This week, the Cherie Blair Foundation for Women has announced a new service, produced in partnership with the Exxon Mobil Foundation, designed to support female entrepreneurs in Nigeria. This new service, called “Business Women,” provides women with texted training messages, delivered through mobile phones, that help microentrepreneurs improve their ability to grow and manage their businesses. The service was designed according to the findings of extensive research into the needs of female entrepreneurs in developing nations and is being delivered by both Nokia and MTN in Nigeria.
I am impressed and pleased with the potential of this new service, not only to facilitate prosperity among Nigerian women, but also to act as an example for other organizations wanting to support women’s economic empowerment in developing nations. There are four key points to admire about this new service:
Business Women was developed on the back of goal-oriented research among the people the partners wanted to help. As simple and obvious as this first step of doing research would seem, I am amazed at the number of groups today (some of them well-heeled and global in scope) who simply barge into developing world communities armed with nothing but good intentions and their own prejudices. Kudos to Exxon and CBFW for doing it right. Their report is available here.
The technology is appropriate for the audience. Again, I am seeing far too many people looking at elaborate computer platforms because they can deliver complex services and messaging formats. Yet many, if not most, women in the developing world would not have access to such equipment, nor would they have the computer skills, the bandwidth, or the command of English to take advantage of the service if they did. Cellphones, in contrast, have gained wide distribution, do not require internet access, are more or less affordable, and provides information in small, digestible bits.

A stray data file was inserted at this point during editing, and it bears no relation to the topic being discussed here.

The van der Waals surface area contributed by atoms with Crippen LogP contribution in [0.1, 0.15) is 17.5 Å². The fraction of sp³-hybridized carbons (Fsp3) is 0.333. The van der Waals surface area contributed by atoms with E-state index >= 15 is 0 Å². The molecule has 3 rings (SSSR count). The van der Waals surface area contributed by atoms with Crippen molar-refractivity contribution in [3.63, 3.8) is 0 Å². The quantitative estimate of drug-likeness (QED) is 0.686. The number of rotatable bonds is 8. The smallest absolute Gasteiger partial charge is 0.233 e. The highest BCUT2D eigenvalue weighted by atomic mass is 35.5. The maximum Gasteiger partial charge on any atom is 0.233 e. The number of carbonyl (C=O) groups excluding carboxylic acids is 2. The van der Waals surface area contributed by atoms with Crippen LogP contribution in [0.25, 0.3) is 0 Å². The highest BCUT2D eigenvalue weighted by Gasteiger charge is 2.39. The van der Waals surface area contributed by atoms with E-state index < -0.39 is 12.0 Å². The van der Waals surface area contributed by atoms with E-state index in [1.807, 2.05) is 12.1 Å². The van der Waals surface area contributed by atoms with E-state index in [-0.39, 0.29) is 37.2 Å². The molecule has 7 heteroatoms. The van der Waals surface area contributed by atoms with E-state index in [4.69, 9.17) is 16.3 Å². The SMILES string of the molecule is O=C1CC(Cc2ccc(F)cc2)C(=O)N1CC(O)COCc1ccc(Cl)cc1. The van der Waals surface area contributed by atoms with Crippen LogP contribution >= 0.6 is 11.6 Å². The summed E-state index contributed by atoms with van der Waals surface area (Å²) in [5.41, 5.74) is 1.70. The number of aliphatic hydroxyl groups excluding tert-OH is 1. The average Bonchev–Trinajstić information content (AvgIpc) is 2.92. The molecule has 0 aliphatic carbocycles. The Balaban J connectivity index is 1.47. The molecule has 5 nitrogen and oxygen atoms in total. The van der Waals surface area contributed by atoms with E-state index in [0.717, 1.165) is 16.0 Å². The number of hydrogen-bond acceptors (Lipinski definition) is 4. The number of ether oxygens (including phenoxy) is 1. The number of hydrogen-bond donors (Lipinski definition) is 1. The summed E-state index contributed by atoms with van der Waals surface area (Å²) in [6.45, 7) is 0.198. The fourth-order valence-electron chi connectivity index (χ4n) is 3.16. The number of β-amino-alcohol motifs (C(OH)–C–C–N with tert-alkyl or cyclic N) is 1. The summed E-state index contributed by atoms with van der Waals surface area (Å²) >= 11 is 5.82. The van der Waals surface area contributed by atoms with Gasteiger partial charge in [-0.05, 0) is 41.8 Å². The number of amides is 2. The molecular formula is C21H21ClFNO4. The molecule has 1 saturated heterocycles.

The service delivers training information in a gender-neutral manner. Many entrepreneurship training programs are delivered in mixed sex environments, in which men dominate and, thus, women benefit little. Further, the ambitious woman in remote areas of the poor nations can be perceived as a serious threat to community norms, a situation that can be dangerous. If she can access beneficial business information in privacy, as with a cellphone, a woman is more protected from the disapproval that can lead to violence and even purposeful destruction of her business.
The service normalizes the ownership of mobile phones by women. A recent study conducted by the GSMA (the international trade association for mobile phone providers) showed conclusively what is easily observable on the ground: in the developing world, mobile phones are overwhelmingly owned by men. The GSMA has found that men control family members’ purchase of the phones and air time–and they are worried that women with cell phones will tryst with other men. So, giving a new reason for women to have the phones, thus increasing the phones’ visibility in the community, will likely normalize their ownership by women. This is important because constrained mobility and communication are still primary means of enforcing gender restrictions in these communities.
All in all, the service seems well researched, appropriately executed and positioned, and full of promise. It would be good to see more of this kind of work aimed at benefitting women’s economics.